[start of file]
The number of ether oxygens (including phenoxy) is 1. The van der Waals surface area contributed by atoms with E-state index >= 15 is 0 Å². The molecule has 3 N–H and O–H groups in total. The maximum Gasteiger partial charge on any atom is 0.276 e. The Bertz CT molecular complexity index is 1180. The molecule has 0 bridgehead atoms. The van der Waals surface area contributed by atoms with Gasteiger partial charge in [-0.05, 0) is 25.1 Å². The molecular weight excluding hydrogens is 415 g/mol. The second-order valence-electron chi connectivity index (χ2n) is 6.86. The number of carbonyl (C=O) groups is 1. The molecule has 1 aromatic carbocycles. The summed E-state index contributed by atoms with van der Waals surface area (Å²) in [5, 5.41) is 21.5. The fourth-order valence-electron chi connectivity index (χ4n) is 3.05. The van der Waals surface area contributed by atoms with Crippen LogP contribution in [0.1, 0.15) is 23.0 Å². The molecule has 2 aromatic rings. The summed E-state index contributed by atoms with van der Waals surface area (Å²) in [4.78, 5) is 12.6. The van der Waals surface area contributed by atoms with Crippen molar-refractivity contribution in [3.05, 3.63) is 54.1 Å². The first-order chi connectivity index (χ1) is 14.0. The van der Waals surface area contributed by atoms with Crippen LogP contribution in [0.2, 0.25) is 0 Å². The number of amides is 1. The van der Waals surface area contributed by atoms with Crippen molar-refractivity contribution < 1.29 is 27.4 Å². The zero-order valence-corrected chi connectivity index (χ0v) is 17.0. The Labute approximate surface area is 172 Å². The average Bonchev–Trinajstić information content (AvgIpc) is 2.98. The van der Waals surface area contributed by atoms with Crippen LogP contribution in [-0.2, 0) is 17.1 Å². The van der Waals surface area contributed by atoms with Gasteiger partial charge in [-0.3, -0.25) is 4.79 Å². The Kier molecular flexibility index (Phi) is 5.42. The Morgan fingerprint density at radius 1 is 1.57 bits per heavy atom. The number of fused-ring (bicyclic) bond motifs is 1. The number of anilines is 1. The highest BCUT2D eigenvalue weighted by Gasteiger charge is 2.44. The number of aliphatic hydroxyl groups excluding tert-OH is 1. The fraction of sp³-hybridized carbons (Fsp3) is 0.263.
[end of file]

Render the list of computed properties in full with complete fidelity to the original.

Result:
The number of ether oxygens (including phenoxy) is 1. The van der Waals surface area contributed by atoms with E-state index >= 15 is 0 Å². The molecule has 3 N–H and O–H groups in total. The maximum Gasteiger partial charge on any atom is 0.276 e. The Bertz CT molecular complexity index is 1180. The molecule has 0 bridgehead atoms. The van der Waals surface area contributed by atoms with Gasteiger partial charge in [-0.05, 0) is 25.1 Å². The molecular weight excluding hydrogens is 415 g/mol. The second-order valence-electron chi connectivity index (χ2n) is 6.86. The number of carbonyl (C=O) groups is 1. The molecule has 1 aromatic carbocycles. The summed E-state index contributed by atoms with van der Waals surface area (Å²) in [5, 5.41) is 21.5. The fourth-order valence-electron chi connectivity index (χ4n) is 3.05. The van der Waals surface area contributed by atoms with Crippen LogP contribution in [0.1, 0.15) is 23.0 Å². The molecule has 2 aromatic rings. The summed E-state index contributed by atoms with van der Waals surface area (Å²) in [4.78, 5) is 12.6. The van der Waals surface area contributed by atoms with Crippen molar-refractivity contribution in [3.05, 3.63) is 54.1 Å². The first-order chi connectivity index (χ1) is 14.0. The van der Waals surface area contributed by atoms with Crippen LogP contribution in [0.2, 0.25) is 0 Å². The number of amides is 1. The van der Waals surface area contributed by atoms with Crippen molar-refractivity contribution < 1.29 is 27.4 Å². The zero-order valence-corrected chi connectivity index (χ0v) is 17.0. The Labute approximate surface area is 172 Å². The average Bonchev–Trinajstić information content (AvgIpc) is 2.98. The van der Waals surface area contributed by atoms with Crippen LogP contribution in [-0.2, 0) is 17.1 Å². The van der Waals surface area contributed by atoms with Gasteiger partial charge in [-0.3, -0.25) is 4.79 Å². The Kier molecular flexibility index (Phi) is 5.42. The Morgan fingerprint density at radius 1 is 1.57 bits per heavy atom. The number of fused-ring (bicyclic) bond motifs is 1. The number of anilines is 1. The highest BCUT2D eigenvalue weighted by Gasteiger charge is 2.44. The number of aliphatic hydroxyl groups excluding tert-OH is 1. The fraction of sp³-hybridized carbons (Fsp3) is 0.263.